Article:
No evidence of crime at orphanage where 400 children 'buried'
Bodies are believed to be in mass grave at St Mary's Cemetery in Lanark.
Prosecutors have said there is no evidence that a crime has been committed at an orphanage where the bodies of hundreds of children were reportedly buried in a mass grave.
At least 400 children from Smyllum Park Orphanage in Lanark are thought to be buried in an unmarked grave at the town's St Mary's Cemetery.
The orphanage, run by the Daughters of Charity of St Vincent de Paul, was home to more than 10,000 children between opening in 1864 and closing in 1981.
Research carried out by the BBC and Sunday Post of death records found that most of the children died of natural causes between 1870 and 1930 from common diseases such as tuberculosis, pneumonia and pleurisy.
Scotland's Crown Office and Procurator Fiscal Service (COPFS) and Police Scotland said they "recognise the level of public concern" following the reports but that there is currently no evidence of criminal activity.
Smyllum Park Orphanage is one of the institutions being examined by the Scottish Child Abuse Inquiry with allegations surrounding the mass grave expected to be studied later this year.
Representatives of The Daughters of Charity of St Vincent de Paul gave evidence to the inquiry in June and said they could find no evidence of abuse.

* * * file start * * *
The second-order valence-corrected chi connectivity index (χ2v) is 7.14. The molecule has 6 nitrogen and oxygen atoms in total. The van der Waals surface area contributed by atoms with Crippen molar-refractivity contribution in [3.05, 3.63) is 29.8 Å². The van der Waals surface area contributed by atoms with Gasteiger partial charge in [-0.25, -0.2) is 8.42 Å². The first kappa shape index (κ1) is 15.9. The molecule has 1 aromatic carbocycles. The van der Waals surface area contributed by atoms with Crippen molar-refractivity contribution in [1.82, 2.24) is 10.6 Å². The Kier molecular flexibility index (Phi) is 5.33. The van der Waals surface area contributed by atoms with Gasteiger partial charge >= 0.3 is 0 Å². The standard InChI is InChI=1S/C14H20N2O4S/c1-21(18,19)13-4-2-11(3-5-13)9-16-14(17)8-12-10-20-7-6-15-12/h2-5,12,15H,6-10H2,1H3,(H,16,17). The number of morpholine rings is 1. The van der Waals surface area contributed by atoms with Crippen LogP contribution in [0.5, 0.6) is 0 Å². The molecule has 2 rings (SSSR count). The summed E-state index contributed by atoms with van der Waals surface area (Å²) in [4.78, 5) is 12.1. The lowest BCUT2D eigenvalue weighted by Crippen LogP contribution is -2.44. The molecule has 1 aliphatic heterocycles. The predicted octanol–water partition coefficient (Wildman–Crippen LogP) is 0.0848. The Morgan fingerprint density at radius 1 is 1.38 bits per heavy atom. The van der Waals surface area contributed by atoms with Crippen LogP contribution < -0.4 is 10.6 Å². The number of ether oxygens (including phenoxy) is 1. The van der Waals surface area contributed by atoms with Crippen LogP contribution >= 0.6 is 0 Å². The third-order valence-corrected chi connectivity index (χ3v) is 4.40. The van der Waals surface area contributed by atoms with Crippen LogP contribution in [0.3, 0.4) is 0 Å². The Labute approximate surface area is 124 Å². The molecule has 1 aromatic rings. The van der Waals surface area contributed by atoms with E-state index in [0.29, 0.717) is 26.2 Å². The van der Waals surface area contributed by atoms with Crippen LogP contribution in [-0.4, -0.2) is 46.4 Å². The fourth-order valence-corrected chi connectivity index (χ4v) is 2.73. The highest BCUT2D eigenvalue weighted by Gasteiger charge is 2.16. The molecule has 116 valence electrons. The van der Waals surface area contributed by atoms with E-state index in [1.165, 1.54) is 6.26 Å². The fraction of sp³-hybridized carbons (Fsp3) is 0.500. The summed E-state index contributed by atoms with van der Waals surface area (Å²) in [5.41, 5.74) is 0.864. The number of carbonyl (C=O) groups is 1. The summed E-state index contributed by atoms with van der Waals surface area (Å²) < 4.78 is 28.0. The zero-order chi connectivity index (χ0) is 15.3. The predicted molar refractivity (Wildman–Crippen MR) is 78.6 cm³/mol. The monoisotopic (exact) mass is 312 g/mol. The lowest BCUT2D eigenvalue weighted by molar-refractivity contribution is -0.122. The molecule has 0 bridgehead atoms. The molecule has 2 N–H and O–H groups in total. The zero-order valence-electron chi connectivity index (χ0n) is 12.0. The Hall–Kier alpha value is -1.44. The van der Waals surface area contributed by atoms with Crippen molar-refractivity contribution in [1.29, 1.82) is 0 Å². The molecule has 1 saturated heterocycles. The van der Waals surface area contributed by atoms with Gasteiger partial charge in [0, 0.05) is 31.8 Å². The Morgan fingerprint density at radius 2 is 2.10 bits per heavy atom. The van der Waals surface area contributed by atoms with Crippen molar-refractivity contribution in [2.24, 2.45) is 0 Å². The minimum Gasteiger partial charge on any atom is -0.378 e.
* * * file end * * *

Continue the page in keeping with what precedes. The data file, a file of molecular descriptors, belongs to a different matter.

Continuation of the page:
A joint statement from COPFS and Police Scotland said: "COPFS and Police Scotland recognise the level of public concern following media reports about Smyllum Park Home, including reports that children were buried in unmarked graves.
"COPFS and the police are responsible for the investigation of crime and the investigation of sudden, suspicious and unexplained deaths.
"Based on the information currently available, there is no evidence to suggest a crime has been committed, or that any deaths require to be investigated, but that position will be kept under review.
"Any allegations of criminality will be thoroughly and sensitively investigated."
The Daughters of Charity of St Vincent de Paul told the Sunday Post in a statement: "We wish to again make clear that, as Daughters of Charity, our values are totally against any form of abuse and thus, we offer our most sincere and heartfelt apology to anyone who suffered any form of abuse whilst in our care."